Thomas Keller's French Laundry marks 20 years of chasing perfection

Thomas Keller's French Laundry marks 20 years of chasing perfection
Thomas Keller in the kitchen of his French Laundry restaurant in Napa Valley. (TKRG)

It used to make me wonder a little when people would begin their critiques of dinner at the French Laundry by saying, "Well, it didn't change my life." Really?" I'd think, if your life is in such a state that a restaurant meal could change it, perhaps you have bigger issues to deal with. And then one day I realized that, actually, the French Laundry had, indeed, changed my life.

With Thomas Keller's storied Napa Valley restaurant celebrating its 20th birthday next week, it's a good time to appreciate it for everything it has meant.


Certainly it has changed the restaurant world. The French Laundry opened at a time when fine dining had been declared dead and buried (sound familiar?). It proved that if you provide the right mix of exciting food, great wines and attentive service, people will still pay upwards of $300 for dinner and wait two months for the pleasure.

But the restaurant's influence extends well beyond the 60 to 70 people who are fortunate enough to dine there each night. The French Laundry has influenced an entire generation of chefs and restaurateurs. That endless parade of tiny, perfect bites? Thank (or blame) Keller. Service so perfect your needs are met before you realize you had them? The French Laundry certainly didn't invent it, but it did bring back what had seemed like a vanishing art.

But in the end, perfect meals are not the most important thing I've learned from the French Laundry. Having known Keller for more than 15 years now (he's been a regular contributor to The Times since 2000), what I've learned is not the importance of achieving perfection but of constantly pursuing it.

In the end, perfection eludes all of us. In fact, it sometimes seems that the better you get at something, the further perfection fades in the distance.

It's tempting when you hit that point to throw up your hands and settle for the fatal "good enough." But that is a long downhill slope. Because, just as perfection always recedes just out of reach, "good enough" rushes to meet us.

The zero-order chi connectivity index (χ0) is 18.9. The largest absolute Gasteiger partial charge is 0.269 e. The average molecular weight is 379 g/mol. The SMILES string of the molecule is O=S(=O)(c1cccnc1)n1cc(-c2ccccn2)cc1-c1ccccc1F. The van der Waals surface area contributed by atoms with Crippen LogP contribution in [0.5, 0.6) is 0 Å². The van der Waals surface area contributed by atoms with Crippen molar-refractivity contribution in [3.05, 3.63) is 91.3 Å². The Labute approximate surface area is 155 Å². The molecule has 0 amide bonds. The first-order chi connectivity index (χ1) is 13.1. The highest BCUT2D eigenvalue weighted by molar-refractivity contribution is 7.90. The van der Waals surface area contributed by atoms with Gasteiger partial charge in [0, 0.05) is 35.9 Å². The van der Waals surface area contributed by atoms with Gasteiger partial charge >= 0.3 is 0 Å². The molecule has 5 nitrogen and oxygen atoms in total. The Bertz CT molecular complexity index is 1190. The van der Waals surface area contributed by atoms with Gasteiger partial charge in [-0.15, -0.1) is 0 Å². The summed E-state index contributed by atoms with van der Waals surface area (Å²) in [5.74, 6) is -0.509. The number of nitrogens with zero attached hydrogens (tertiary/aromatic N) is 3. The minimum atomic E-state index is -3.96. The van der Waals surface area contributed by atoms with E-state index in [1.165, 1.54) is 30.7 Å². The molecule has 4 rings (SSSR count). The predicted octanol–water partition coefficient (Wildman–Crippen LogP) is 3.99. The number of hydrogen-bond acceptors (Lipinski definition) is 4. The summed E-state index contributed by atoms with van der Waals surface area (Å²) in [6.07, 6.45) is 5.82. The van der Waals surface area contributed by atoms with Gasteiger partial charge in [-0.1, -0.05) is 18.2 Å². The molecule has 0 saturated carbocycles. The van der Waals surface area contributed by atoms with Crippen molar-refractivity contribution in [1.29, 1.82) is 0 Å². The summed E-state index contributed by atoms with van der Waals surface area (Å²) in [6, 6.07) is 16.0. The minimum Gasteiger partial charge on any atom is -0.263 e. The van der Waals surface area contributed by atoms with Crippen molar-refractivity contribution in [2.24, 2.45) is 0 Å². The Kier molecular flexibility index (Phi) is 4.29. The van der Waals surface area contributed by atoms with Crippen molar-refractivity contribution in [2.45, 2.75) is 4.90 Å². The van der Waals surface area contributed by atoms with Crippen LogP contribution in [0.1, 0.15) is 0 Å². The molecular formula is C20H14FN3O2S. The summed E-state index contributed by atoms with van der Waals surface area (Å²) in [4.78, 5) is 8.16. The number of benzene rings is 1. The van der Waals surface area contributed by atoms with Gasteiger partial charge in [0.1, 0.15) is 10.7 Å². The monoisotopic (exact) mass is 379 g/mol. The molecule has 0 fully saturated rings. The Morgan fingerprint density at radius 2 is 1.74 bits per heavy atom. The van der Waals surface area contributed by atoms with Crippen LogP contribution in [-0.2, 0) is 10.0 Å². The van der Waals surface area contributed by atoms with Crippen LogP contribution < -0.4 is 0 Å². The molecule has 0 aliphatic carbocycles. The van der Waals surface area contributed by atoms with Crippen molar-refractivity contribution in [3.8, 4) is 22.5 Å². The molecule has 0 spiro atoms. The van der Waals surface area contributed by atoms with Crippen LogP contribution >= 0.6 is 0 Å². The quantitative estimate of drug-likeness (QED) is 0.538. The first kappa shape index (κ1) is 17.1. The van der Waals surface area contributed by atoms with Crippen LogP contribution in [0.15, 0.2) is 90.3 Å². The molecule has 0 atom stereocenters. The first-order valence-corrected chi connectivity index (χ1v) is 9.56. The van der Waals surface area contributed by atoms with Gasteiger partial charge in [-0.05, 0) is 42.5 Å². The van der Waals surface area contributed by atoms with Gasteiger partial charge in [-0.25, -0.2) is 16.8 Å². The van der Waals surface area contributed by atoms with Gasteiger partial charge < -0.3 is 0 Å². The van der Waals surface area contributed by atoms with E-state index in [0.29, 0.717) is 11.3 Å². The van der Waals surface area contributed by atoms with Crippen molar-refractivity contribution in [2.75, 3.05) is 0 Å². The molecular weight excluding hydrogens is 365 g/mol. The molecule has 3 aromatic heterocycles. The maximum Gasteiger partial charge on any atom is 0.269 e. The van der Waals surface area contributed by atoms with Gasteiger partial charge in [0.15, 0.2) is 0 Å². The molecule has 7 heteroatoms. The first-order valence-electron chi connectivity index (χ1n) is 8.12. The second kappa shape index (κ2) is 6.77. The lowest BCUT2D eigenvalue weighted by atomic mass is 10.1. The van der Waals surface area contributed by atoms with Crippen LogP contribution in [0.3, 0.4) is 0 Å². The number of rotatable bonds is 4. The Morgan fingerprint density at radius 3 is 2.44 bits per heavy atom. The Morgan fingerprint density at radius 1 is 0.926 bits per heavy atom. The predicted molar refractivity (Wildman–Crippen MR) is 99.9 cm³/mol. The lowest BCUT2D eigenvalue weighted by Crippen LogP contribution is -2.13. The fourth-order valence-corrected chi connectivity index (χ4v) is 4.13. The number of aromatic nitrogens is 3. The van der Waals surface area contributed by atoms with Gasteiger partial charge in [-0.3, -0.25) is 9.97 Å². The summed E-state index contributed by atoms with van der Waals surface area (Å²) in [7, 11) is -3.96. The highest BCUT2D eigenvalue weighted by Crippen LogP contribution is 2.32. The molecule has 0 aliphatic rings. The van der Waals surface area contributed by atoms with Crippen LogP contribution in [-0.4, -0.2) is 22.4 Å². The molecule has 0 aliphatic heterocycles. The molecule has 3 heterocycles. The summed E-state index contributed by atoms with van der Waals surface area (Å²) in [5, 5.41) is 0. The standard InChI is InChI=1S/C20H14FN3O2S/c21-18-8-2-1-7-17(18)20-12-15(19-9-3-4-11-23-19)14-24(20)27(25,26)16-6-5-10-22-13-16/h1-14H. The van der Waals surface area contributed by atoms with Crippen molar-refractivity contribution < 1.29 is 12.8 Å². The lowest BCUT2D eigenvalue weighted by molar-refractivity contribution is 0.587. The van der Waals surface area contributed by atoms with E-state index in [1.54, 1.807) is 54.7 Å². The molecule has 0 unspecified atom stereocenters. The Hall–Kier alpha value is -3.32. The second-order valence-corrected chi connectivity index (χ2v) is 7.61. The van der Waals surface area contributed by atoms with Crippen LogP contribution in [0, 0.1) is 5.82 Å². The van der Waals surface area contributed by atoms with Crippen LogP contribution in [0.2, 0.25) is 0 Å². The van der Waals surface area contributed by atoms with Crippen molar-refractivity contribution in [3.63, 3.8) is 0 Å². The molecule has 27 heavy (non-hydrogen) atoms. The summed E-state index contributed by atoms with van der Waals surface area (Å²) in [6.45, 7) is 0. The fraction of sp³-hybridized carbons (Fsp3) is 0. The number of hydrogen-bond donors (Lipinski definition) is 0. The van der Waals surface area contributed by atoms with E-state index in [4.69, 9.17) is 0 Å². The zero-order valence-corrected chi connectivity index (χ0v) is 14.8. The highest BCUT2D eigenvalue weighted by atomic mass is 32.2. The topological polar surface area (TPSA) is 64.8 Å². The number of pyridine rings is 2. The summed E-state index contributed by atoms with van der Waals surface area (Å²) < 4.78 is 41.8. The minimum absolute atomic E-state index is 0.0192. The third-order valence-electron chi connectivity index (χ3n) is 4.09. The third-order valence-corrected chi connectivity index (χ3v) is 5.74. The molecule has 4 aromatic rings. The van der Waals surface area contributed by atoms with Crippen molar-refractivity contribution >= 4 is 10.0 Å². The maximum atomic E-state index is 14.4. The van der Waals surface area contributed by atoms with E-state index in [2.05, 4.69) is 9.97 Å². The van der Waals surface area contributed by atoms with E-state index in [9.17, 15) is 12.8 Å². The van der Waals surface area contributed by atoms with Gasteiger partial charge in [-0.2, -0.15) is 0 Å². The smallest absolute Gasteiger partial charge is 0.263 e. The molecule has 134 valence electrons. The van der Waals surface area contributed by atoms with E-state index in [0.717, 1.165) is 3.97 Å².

How does Keller do it? "It's simple," he told me many years ago. "I just worked as hard as I could, the best that I could, every day."

Though it's easy now, 20 years later, to assume that the restaurant's success was foreordained, opening it was, in fact, a huge gamble. When Keller was putting together the investment prospectus for the French Laundry, he was so broke that he had to pay half his legal fees in olive oil. The first night, there were only four people working in the kitchen. And still he insisted that he was going to pursue his dream of a great restaurant, come what may.

He is famously obsessed by the tiniest of details. He once praised a kitchen worker to me by pointing out that when he put labels on containers, he always cut the tape at precise right angles.

At a time when it sometimes seems some chefs are doing us the favor of serving us dinner, Keller goes to ridiculous lengths to make sure every diner is happy. His motto: "The customer is not always right, but the customer is always the customer."

I've been in the kitchen when an entire table's dishes were returned before they could be served because a waiter had noticed that one diner had gotten up for a break — every plate was rebuilt from scratch when he returned. Odds are nobody even noticed, but it was the right thing to do.

I'm not going to pretend that I'll ever reach Keller's level of obsessed perfectionism. In fact, quite honestly, I wouldn't want to. Life is just too short.

But I do know that whenever I finish writing or editing a story, developing a recipe or cooking a dish for friends, I stop and ask myself whether there is anything more I can do to make it better.

And, perhaps not surprisingly, the voice I hear in my head when I ask myself that question sounds a lot like Thomas Keller.


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